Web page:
This is an overview of terms used in the beautifull crypto ecosystem. If you come across a term which is unknown to you or you miss on this page, feel free to contact us.

Accumulating:  investor’s cash contributions to invest in cryptocurrencies over a period of time in order to build a portfolio of desired value. Investors often set low buy orders hoping they get filled, in order to build their portfolio as cheap as possible.

Airdrop: cryptocurrencies or tokens that are given away free of charge before the token enters the market. The idea behind this is that these recipients will promote the coin in a natural way, because they obviously benefit from the fact that at the moment the coin comes to an exhibition, it has an acceptable value.

Altcoin: the abbreviation for alternative coin, or all blockchain projects and related currencies or tokens that exist alongside Bitcoin.

Arbitrage: the act of buying and selling on different exchanges to earn the difference in the spread. Arbitrage opportunities occur due to differences in exchange reputation, community coin preferences and ease of bank funding.
Take note that fees, limits and prices could change anytime when you are transferring your coins between exchanges, especially during volatile times.

ASIC: the abbreviation of an ‘application-specific integrated circuit’. It is a microchip that is specially designed and manufactured for a very specific purpose.

ATH: short form for “All-Time High”. Therefore it means the highest historical price of a specific coin.

Block

Bitcoin block

Bag holder: a term to refer to a trader who bought in at a high and missed his opportunity to sell, leaving him with worthless coins.

Block: a group of transactions, chosen from the mempool (the list of all currently pending transactions) and recorded by a miner into the ever-growing record of blocks known as “the blockchain.”

For example; a new Bitcoin block is created on average every ten minutes. Other cryptocurrencies (alts) have a much faster transaction time. It often only takes a few seconds.

Blockchain: 
a specific database technology that leads to a distributed autonomous general ledger system. Transactions between parties are signed using cryptography (public / private keys). The purpose is that transactions or other orders can always be traced back to the person who initiated the transaction / assignment. After production, the transactions are broadcasted in a peer-to-peer network. One or more transactions are put into a ‘block’. This block is added to the blockchain. This ensures integrity (no adjustments afterwards are possible) and irrefutability (no one can claim that a transaction did not take place). A bock is added to the blockchain if consensus is reached by participants. This consensus can be achieved through the proof-of-work mechanism or, for example, through the proof-of-stake mechanism. Parties that contribute to reaching the consensus, for example by using computing power (PoW), are rewarded for this. In this way there is an incentive to validate. As soon as a block is added to the blockchain, every participant in the network takes it over because it is then seen as the longest and thus the most “true” version. In this way a distributed, non-changeable database of consecutive blocks is created. An intermediate block can not be modified without affecting all the blocks that come after them. There is no single central storage of data, but all parties involved have a copy.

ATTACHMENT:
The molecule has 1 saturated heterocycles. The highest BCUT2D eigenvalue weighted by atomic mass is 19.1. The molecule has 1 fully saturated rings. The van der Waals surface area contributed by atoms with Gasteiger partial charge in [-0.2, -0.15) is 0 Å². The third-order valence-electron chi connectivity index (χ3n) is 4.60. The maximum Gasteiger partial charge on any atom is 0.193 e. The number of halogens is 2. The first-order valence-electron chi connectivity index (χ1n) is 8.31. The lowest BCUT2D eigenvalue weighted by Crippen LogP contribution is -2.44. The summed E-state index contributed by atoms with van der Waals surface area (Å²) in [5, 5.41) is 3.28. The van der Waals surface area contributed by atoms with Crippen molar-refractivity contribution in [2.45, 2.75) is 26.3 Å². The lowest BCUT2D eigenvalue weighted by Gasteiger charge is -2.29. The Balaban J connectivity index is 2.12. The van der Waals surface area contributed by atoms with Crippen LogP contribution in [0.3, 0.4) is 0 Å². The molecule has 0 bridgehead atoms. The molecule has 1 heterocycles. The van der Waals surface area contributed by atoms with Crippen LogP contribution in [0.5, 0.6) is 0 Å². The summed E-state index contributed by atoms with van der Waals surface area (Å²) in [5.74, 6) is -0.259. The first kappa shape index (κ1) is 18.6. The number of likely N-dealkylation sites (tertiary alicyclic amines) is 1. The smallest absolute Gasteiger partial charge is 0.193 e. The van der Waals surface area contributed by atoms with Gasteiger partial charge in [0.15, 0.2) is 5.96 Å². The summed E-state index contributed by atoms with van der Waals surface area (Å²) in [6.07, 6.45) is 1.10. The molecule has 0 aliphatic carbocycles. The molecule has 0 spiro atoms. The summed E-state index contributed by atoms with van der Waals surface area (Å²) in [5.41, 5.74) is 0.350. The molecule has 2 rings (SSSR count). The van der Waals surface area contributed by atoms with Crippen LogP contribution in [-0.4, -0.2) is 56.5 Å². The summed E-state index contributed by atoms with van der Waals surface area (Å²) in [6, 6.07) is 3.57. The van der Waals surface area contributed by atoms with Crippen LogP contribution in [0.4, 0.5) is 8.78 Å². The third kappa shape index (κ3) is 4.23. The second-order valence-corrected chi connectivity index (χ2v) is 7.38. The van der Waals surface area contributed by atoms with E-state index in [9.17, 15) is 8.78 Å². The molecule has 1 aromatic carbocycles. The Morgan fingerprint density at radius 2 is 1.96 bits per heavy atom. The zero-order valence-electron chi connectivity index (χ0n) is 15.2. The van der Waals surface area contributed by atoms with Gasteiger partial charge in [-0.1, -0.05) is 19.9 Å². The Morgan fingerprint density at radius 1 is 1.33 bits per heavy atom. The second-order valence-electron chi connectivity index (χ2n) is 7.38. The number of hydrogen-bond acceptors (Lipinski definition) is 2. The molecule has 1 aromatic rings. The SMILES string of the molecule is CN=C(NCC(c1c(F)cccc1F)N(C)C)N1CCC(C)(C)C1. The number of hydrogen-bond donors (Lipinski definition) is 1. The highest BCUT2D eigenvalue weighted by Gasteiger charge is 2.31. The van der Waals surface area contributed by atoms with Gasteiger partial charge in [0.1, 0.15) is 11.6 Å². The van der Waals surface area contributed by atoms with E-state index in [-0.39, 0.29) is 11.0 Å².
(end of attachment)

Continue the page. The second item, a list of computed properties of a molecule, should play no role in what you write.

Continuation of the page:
Blockreward: the reward in cryptocurrency that a miner receives for the computing power he delivers to control nodes in the blockchain. Creating a new block with associated blockreward is the only valid way in which new cryptocurrencies can be released. The software behind most cryptocurrencies has been developed in such a way that the blockreward halves for a certain period each time, until the maximum supply is reached, which is often also determined in advance.

Bitcoin Block # vs. Block Reward

Bitcoin Block # vs. Block Reward

BTFD: “Buy The Fucking Dip” – When people are running around and selling because of fear, this is the time to buy.

Buy or sell wall: Relative large buy or sell orders at a fixed price. Large cryptocurrency holders, also known as whales, effectively manipulate cryptocurrency prices whenever they can. It is not in their best interest to let currencies break out above a certain level until they finished accumulating. A sell wall is often an artificial oppression mechanism to keep prices well below the maximum threshold so the whales can buy up a lot of cheaper coins. If you have the money to manipulate a market, it is only to be expected someone will try to do exactly that.

However, contrary to what some people believe, buy and sell walls are not native to one trader specifically. Once larger buy and sell orders appear, it is only normal others will place their respective readers at that same price point.

Typicall sell wall at LISK.

Typicall sell wall at LISK.

Circulating supply: the total supply that has been distributed among token holders. Usually the part of the supple that the developers team holds is excluded here.

The price of a coin has no meaning on its own. However, the price of a coin, when multiplied by the circulating supply, gives the coin’s market cap.